Scotland’s population is ageing but what will be the impact of this on their budget and, most importantly, the planning and delivery of vital public services? To answer these questions, the Finance Committee has launched an inquiry and is asking organisations and individuals for their views.
Committee Convener Kenneth Gibson MSP said:
“Projections suggest that Scotland’s population will age more rapidly compared with the rest of the UK. By 2035, our working age population is set to increase by 7%, those of pensionable age will increase by 26%, while those 75 and over will increase by 82%.
“With on-going restraint in public sector budgets, coupled with these population shifts, what will the impact be on public finances and, importantly, are we planning for the future - both short and long term?
“The inquiry will focus on the planning for, and impacts on the public finance primarily relating to the provision of health and social care, housing and pensions and the labour force.”
The Finance Committee is initially seeking written views on these issues, including:
- Health and social care. To what extent are the pressures on health and social care a consequence of an ageing population as opposed to other health challenges such as obesity?
- Housing. What is likely to be the main pressures on both the public and private housing stock arising from demographic change and what action should government and other public bodies be taking now to address this?
- Labour force. What should be the balance within public policy of support for older people who wish to remain in employment versus creating opportunities for youth employment?
- Pensions. What is the likely impact on the public finances within Scotland of demographic change on public sector pension schemes and what action is required by the Scottish Government and other public bodies to address this?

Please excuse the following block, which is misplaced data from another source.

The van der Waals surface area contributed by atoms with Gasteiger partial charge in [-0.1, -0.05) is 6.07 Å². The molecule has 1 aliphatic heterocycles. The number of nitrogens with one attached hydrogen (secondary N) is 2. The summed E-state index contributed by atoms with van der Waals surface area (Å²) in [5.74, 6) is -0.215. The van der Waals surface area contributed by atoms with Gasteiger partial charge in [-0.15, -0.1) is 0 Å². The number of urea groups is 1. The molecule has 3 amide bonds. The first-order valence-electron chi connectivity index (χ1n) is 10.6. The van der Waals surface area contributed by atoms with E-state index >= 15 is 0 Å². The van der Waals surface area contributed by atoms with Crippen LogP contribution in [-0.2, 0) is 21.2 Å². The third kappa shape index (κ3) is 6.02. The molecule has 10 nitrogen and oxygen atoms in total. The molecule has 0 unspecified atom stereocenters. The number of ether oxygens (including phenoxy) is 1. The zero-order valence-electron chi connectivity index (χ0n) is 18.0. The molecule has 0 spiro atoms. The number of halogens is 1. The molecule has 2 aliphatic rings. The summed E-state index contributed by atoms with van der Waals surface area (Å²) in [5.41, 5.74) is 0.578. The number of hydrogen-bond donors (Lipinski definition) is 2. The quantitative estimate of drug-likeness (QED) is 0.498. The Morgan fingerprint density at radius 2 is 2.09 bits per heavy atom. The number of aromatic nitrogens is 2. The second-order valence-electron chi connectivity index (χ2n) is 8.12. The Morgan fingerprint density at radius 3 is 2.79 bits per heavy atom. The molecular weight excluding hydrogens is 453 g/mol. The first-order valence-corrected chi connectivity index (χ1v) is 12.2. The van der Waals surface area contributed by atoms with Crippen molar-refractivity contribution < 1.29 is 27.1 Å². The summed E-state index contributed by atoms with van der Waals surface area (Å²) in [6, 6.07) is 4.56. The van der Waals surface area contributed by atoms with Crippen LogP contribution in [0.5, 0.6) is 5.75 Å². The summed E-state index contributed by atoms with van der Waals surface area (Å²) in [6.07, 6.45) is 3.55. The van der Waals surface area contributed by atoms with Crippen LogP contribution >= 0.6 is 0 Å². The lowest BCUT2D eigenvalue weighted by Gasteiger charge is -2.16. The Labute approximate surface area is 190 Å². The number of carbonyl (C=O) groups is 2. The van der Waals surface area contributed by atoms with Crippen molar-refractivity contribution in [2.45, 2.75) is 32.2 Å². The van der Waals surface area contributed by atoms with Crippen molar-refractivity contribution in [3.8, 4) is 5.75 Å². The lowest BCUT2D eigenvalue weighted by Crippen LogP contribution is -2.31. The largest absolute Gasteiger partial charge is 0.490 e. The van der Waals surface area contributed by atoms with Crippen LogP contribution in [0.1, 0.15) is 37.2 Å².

The inquiry remit and call for evidence is available on our website.
In January, the Committee held a series of round table discussions on fiscal sustainability. The importance of this issue has been highlighted in other evidence considered by the Committee. For example, the Office for Budget Responsibility in its fiscal sustainability report (2011) stated—
‘demographic change is a key source of long-term pressure on the public finances’.
Similarly, a report by the International Monetary Fund (2009) on the financial crisis stated—
‘In spite of the large fiscal cost of the crisis, the major threat to long-term fiscal solvency is still represented, at least in advanced countries, by unfavourable demographic trends.’
Finance Committee Adviser, Professor David Bell, published a report on ‘Fiscal Sustainability’, outlining issues of demographic change on the Scottish budget.
The Committee will begin oral evidence sessions in September with a view to reporting in January 2013.